I think last month something inside me really did “shift” and the initial response was happiness when I had no need of my defenses.   But I’m unable yet to reconcile living without them with the harshness of real life.   My therapist thinks I’m grieving and this is a necessary process but it’s excruciating.

He thinks I’ve slammed headlong into the “void” and have not learned how to fill the hole yet without my defenses protecting me and that’s why I feel like I’m losing my mind.    In Borderline Personality Disorder (and other PD’s) and C-PTSD this is called the “abandonment depression.”  Mentally, I know this is  good and means I’ve made more progress but emotionally it’s hell.    I have to keep telling myself this is not permanent and is necessary part of healing.    It does feel like a grieving process.  It’s hard to function.  But what exactly I’m grieving I’m not sure.  That’s what I’m going to find out.

I did see this post this morning and it made me feel a tad better.   Maybe it can help someone else too.

Depression Is Happiness


I also saw this.   It’s a little judgmental and “scolding” in parts, but also there’s a lot of truth here.


Diagnostic hell.


I’ve always aimed to be completely honest on this blog and hold back nothing, but there’s something I’ve been avoiding talking about for about a week.   Now is the time, and I doubt (and hope!) no one judges me negatively for it.

As most of you probably know, I started this blog because I decided I had NPD (covert, fragile type).  It was self-diagnosed and I set about a nutty regimen of self therapy (some of the stuff worked, some did not).  I got stuck and stopped progressing, and decided to see a therapist.  I found a very good trauma and attachment therapist, who works with people with personality disorders and Complex PTSD (C-PTSD).   Still, he hates labels and refused to give me one.  He prefers treating symptoms over “disorders.”

When I told him I thought I had NPD he said there was no way and he even doubted I had BPD anymore or if I even ever had it at all (I beg to differ and have an official diagnosis for that).   He based this on the fact that I don’t play mind games with him, I don’t manipulate him, and I’m not “difficult.”   I don’t overstep his boundaries or act high maintenance or entitled.   In fact, he’s told me several times that he looks forward to our sessions.  I realize there may be a little counter-transference on his part (which is pretty normal as long as it’s not acted on by the therapist), but I also think I do present myself as someone who’s fairly easy to get along with (and truth be told, I am easy to get along with these days and most people seem to like me, even if I still avoid close contact or deep relationships with anyone).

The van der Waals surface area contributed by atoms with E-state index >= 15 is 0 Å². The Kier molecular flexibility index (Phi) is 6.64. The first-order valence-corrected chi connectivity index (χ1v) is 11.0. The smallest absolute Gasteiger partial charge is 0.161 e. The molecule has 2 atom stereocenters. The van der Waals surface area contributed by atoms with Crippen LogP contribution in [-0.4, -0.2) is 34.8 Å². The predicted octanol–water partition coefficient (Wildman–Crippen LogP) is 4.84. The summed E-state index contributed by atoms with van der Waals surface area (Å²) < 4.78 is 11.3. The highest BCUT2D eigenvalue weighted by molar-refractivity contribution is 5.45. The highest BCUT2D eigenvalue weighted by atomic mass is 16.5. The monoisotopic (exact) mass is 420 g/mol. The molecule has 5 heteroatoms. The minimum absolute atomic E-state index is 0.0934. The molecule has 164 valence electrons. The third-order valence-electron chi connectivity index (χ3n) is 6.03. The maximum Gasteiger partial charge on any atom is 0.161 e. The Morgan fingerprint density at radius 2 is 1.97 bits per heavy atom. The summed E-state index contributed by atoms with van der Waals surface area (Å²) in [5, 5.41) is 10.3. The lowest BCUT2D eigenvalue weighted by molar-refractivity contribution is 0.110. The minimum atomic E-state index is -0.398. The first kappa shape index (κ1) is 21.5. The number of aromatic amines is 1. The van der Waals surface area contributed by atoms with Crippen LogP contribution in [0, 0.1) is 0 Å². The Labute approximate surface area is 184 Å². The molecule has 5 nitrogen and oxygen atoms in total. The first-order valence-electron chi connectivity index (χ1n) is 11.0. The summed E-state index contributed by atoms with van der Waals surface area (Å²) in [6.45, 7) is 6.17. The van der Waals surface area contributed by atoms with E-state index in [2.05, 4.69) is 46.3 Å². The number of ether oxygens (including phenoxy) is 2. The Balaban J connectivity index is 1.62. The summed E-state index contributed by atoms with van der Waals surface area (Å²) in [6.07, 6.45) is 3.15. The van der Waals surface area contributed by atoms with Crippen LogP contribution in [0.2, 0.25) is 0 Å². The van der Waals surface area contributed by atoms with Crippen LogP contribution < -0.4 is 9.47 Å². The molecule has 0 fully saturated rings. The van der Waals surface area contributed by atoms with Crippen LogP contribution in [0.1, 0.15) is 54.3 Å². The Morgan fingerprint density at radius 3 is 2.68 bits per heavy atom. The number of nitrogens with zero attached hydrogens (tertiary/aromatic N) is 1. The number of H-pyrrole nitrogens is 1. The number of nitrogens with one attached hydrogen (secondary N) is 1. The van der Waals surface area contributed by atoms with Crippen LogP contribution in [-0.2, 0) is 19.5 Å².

Finally, insisting on having SOME kind of diagnosis (for some reason, this helps me feel less crazy), he toted out his never-used looking copy of the DSM and we looked through it together.   He told me I didn’t fit the criteria for any personality disorder, but PTSD might be a good fit.  He wasn’t aware of Complex PTSD because it’s not a recognized diagnosis, but when I explained what it was, he said that sounded like what I probably had.   So I got a kind of/sort of diagnosis.  I let him borrow my copy of Pete Walker’s wonderful book about C-PTSD, which he is reading now. (For the record, Walker believes personality disorders are complications of C-PTSD, which provides a kind of template for their development).

That was several months ago.

During our last session, he told me something that sent me back down the rabbit hole, at least for a few days.   As long as I’ve had this blog, I’ve suspected I have covert narcissism, because I feel like there’s this very thin false self I’ve developed–a false self as thin as a piece of aluminum foil, as a friend of mine put it–over my BPD. This thin veneer of narcissism kept my BPD rages and lack of control at bay, and also kept me emotionally numb.   Of course, mindfulness training  helped me maintain control, but I suspected my lack of being able to feel much of anything and this way I have of shutting people out or even rejecting them when they try to get too close was definitely pathological and indicated something a bit worse than PTSD.    Like all cluster B people, I’m all too aware of this vast black hole inside that I’ve built many layers of defense over to avoid having to confront.

So we were talking about my “many layers of defenses” and I asked him again if he had changed his mind and did he think I really had NPD.   This time, he didn’t laugh or deny it.   My heart started to hammer away and felt like it was stuck in my throat.   He stayed silent for a few moments, and finally said something that rocked me to my core.    What he said was he didn’t think I qualified for NPD, but because he knew me better now and had a clearer idea of the defensive structures I’d built over time, he thought the top layer was a narcissistic defense developed to protect myself from the pain of BPD craziness.